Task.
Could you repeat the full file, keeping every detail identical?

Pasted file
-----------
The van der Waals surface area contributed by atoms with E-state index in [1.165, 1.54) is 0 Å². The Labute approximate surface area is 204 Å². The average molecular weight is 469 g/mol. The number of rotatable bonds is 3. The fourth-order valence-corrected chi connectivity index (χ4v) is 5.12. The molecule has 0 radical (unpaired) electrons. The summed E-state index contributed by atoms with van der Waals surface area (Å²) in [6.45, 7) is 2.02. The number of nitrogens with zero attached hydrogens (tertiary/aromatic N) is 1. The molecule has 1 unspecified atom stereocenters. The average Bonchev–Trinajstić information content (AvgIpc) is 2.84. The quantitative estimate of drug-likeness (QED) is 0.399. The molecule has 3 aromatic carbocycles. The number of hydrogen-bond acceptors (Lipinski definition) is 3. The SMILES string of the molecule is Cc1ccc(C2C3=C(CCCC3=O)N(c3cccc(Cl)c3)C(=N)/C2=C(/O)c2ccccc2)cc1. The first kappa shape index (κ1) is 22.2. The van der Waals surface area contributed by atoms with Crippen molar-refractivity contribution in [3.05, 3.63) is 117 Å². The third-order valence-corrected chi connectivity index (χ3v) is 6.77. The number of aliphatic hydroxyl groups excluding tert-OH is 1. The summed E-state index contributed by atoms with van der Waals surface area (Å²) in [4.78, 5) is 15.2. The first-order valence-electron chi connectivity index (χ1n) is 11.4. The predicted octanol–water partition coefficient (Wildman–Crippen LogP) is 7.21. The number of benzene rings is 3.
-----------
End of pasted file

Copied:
The van der Waals surface area contributed by atoms with E-state index in [1.165, 1.54) is 0 Å². The Labute approximate surface area is 204 Å². The average molecular weight is 469 g/mol. The number of rotatable bonds is 3. The fourth-order valence-corrected chi connectivity index (χ4v) is 5.12. The molecule has 0 radical (unpaired) electrons. The summed E-state index contributed by atoms with van der Waals surface area (Å²) in [6.45, 7) is 2.02. The number of nitrogens with zero attached hydrogens (tertiary/aromatic N) is 1. The molecule has 1 unspecified atom stereocenters. The average Bonchev–Trinajstić information content (AvgIpc) is 2.84. The quantitative estimate of drug-likeness (QED) is 0.399. The molecule has 3 aromatic carbocycles. The number of hydrogen-bond acceptors (Lipinski definition) is 3. The SMILES string of the molecule is Cc1ccc(C2C3=C(CCCC3=O)N(c3cccc(Cl)c3)C(=N)/C2=C(/O)c2ccccc2)cc1. The first kappa shape index (κ1) is 22.2. The van der Waals surface area contributed by atoms with Crippen molar-refractivity contribution in [3.05, 3.63) is 117 Å². The third-order valence-corrected chi connectivity index (χ3v) is 6.77. The number of aliphatic hydroxyl groups excluding tert-OH is 1. The summed E-state index contributed by atoms with van der Waals surface area (Å²) in [4.78, 5) is 15.2. The first-order valence-electron chi connectivity index (χ1n) is 11.4. The predicted octanol–water partition coefficient (Wildman–Crippen LogP) is 7.21. The number of benzene rings is 3.